The latest version of Kong is not supported by API Fortress. However, we have now released our own Microgateway that you can use to do mock recording as well as many other features! Click here to download AFtheM
and learn more about the features
Proxying a Route:
Alright! The proxy is up. Let’s learn how to proxy a route.
First, an important note:
It would be ideal for every subdomain mentioned herein to have a DNS entry pointed at the server running API Fortress. Our suggestion is, wherever possible, to introduce a wildcard entry. That is to say, if API Fortress is running at ‘apif.example.com’, the wildcard entry of ‘*.apif.example.com’ would point at the same IP address and allow every prepended domain to reach the same server.
In order to proxy an API route, we need to send the following request to the proxy via HTTP (again, this can be done via cURL or your HTTP client of choice):
curl -v -XPOST -d "name=apif" -d "upstream_url=http://demoapi.apifortress.com" -d "hosts=proxy-demoapi.apif.example.com" apif.example.com:8001/apis
That’s quite the route to unpack. Let’s take a look!
name: the name of the API profile
upstream_url: the origin URL (the destination that we’re passing through the proxy on our way to)
hosts: A list of hosts that will trigger this API profile (the URL(s) that will trigger this proxied response)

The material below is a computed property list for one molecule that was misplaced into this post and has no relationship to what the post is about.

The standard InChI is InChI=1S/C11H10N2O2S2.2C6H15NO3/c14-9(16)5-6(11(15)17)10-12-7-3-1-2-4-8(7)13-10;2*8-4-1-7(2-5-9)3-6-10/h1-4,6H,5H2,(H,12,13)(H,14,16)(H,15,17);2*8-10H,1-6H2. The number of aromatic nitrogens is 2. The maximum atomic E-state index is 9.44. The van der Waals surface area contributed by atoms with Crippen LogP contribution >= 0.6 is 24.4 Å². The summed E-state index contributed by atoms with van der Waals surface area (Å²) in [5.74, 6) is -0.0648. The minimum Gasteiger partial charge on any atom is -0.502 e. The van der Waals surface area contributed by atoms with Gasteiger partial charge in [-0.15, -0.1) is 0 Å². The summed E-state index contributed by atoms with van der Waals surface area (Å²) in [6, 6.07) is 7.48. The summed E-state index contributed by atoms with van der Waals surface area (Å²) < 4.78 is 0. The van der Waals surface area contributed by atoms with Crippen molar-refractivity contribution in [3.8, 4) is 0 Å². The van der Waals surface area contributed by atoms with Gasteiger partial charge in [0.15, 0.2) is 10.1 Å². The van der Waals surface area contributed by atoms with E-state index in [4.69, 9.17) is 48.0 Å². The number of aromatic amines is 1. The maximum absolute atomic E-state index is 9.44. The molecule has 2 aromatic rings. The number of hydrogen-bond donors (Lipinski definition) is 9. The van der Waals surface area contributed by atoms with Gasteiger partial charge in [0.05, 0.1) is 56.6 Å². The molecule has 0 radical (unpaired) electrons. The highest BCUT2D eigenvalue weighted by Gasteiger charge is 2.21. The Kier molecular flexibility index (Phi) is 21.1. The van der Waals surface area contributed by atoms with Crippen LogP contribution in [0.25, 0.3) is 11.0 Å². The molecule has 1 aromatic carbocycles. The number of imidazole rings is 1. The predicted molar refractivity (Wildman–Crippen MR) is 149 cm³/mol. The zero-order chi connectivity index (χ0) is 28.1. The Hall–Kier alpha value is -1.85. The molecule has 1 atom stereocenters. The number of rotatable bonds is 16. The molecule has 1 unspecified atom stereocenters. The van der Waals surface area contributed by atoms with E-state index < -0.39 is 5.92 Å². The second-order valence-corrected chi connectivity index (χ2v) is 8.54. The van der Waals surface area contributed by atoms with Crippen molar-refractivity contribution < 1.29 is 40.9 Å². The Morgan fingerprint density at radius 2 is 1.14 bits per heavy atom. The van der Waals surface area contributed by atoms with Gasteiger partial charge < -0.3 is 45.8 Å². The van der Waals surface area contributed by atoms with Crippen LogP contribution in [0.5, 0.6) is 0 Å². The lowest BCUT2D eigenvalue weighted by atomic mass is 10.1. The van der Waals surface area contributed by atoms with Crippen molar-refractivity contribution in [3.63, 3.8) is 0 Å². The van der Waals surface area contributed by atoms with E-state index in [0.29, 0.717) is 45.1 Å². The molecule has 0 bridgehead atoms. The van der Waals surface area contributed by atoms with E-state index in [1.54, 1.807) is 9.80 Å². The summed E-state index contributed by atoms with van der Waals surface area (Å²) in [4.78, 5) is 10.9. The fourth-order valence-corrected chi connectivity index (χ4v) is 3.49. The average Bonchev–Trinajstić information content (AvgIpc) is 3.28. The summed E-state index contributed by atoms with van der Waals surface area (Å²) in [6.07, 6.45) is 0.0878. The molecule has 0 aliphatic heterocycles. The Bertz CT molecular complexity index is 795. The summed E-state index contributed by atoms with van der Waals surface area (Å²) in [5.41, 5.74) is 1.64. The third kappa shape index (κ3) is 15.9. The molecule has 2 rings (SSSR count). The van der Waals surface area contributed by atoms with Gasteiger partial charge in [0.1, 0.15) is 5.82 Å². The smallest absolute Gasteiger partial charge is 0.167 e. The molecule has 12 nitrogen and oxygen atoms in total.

So, we’re sending a post to apif.example.com:8001/apis with headers defining a name, an upstream URL and hosts. The result is a profile of a proxied API. The name
of the profile is “apif.” The upstream URL is “http://demoapi.apifortress.com” and the host for the profile is “proxy-demoapi.apif.example.com”
Naturally, when you do this yourself, you’ll be replacing “apif.example.com” with the URL of your API Fortress instance.
The last step in the setup phase would be to test the actual proxied route itself. To do so, execute the following command in the command line or send it with the HTTP client of your choice:
curl -v -H 'key:ABC123' http://proxy-demoapi.apif.example.com:8000/api/retail/product
Here, the ‘header:value’ string would be replaced with any required header key/value pairs that you need to submit. The URL would be replaced with the URL previously defined as the host, appended with port 8000, and then followed by any necessary routing. Our expected response should match the response of the endpoint that we’re proxying, provided we’re passing the correct headers.
NEXT – Step 3: Recording a Mock Endpoint